Make a Budget #1

Jan 4, 2012 by

As we start 2012, I plan to focus several posts on Budgeting. This is No. 3 in a multi-post Budget series, and the first post covering my “6 Steps to Create a Great Family Budget.” Click the Budget Category link to see them all.

Free Download of the Money Counselor Make a Budget Series

If you’d like to get all of the Make a Budget series posts in one neat PDF file, please write to me (click Free Advice at the top of the page) to get the password, then enter it through the Free Downloads link at the top of every page of this site or here:


If you read the first two Budget posts, I hope you’re convinced making a budget is worth a try. Fear not if you don’t know where to begin. This and a few more posts to follow will walk you through the 6 Steps that I think work well to help you make a great budget. What makes a budget great? It’s not how well you forecast your fortunes or misfortunes during the upcoming year. The measure of a budget’s value is how well it helps you make better money decisions. And that’s the sort of budget my 6 Steps are designed to make.


A pencil, pad of paper, and calculator are all you need. If you like computers, a spreadsheet program like Microsoft’s Excel works well. Or you might want to buy (check eBay) one of the popular family money management software programs like Quicken. These programs make it easy and even fun to put together your budget, but they do much more. For example, each family member can enter their spending as the year unfolds. Then the program will compare your family’s budgeted and actual expenses by the categories you set up (rent, gasoline, groceries, etc.). This makes it easy to track your spending compared to your budget plan. Check the budget worksheet links on the sidebar for other tools.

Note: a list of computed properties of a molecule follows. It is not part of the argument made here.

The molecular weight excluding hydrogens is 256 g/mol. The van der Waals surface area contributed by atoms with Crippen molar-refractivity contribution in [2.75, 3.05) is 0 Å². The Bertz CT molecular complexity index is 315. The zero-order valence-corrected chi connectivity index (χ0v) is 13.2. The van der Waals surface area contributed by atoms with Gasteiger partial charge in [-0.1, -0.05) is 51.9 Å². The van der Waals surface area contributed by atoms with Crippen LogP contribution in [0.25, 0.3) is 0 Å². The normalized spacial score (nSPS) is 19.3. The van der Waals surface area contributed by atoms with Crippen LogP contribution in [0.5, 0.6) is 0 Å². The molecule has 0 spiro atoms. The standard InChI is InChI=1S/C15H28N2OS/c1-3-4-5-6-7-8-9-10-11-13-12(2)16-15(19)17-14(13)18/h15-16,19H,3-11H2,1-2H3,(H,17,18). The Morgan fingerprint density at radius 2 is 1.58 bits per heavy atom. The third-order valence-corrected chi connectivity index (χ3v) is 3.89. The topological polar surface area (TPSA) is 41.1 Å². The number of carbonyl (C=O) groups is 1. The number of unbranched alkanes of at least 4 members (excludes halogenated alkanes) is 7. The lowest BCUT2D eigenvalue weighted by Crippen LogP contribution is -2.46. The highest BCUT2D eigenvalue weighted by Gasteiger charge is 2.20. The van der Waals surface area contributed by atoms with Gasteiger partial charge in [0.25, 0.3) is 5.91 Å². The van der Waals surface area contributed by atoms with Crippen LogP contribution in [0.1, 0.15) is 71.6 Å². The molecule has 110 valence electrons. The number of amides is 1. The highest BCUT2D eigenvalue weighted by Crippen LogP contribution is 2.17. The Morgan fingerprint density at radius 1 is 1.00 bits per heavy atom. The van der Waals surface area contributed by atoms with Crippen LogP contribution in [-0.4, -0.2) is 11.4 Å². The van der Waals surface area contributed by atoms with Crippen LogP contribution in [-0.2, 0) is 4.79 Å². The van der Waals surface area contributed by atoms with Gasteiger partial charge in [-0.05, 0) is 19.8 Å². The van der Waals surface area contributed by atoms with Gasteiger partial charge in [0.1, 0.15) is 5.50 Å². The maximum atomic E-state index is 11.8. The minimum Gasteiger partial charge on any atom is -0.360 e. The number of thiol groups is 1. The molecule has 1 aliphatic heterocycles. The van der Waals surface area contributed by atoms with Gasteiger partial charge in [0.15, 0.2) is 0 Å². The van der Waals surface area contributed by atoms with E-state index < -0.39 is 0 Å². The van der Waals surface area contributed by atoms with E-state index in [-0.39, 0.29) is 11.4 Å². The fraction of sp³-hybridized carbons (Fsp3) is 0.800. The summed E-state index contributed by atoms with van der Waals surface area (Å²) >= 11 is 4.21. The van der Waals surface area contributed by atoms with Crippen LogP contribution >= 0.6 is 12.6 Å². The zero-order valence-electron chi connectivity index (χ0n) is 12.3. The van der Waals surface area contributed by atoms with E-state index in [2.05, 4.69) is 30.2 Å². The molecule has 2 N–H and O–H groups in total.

No matter what tool you use, here’s how to start making a budget

Step 1: Write down near, medium, and long-term money goals—a “wish list”—for your family. Don’t think yet about whether there’s enough income. Getting every family member involved in this goals discussion helps and is more fun. Example goals:

  • Pay off $10,000 in credit card debt within three years.
  • Over the next year, build an Emergency Savings fund of $4,000.
  • Start putting money aside for the kids’ college education. In thirteen years, have $20,000 saved.
  • Save $2,000 for a family vacation to the Rocky Mountains in two years.
  • Save $750 to send a kid to hockey camp next year.
  • Save $10,000 over three years for a down payment on a house.
  • Replace an aging car one year from now with a used car costing $8,000 or less.
  • Make $5,000 IRA contributions for both family wage earners

Don’t feel like you have to come up with every single goal your family may have. Just identify the five or ten most important to you now. They’ll change, so don’t worry about that.

Step 2: Write down your family’s monthly income. For now (more about this later), if anyone is paid every other week (26 paychecks per year), don’t include the two “extra” paychecks a bi-weekly wage earner will get during the two months per year that three paychecks are received.

The next Budget post will cover step 3 in my handy-dandy “6 Steps to Create a Great Family Budget.”

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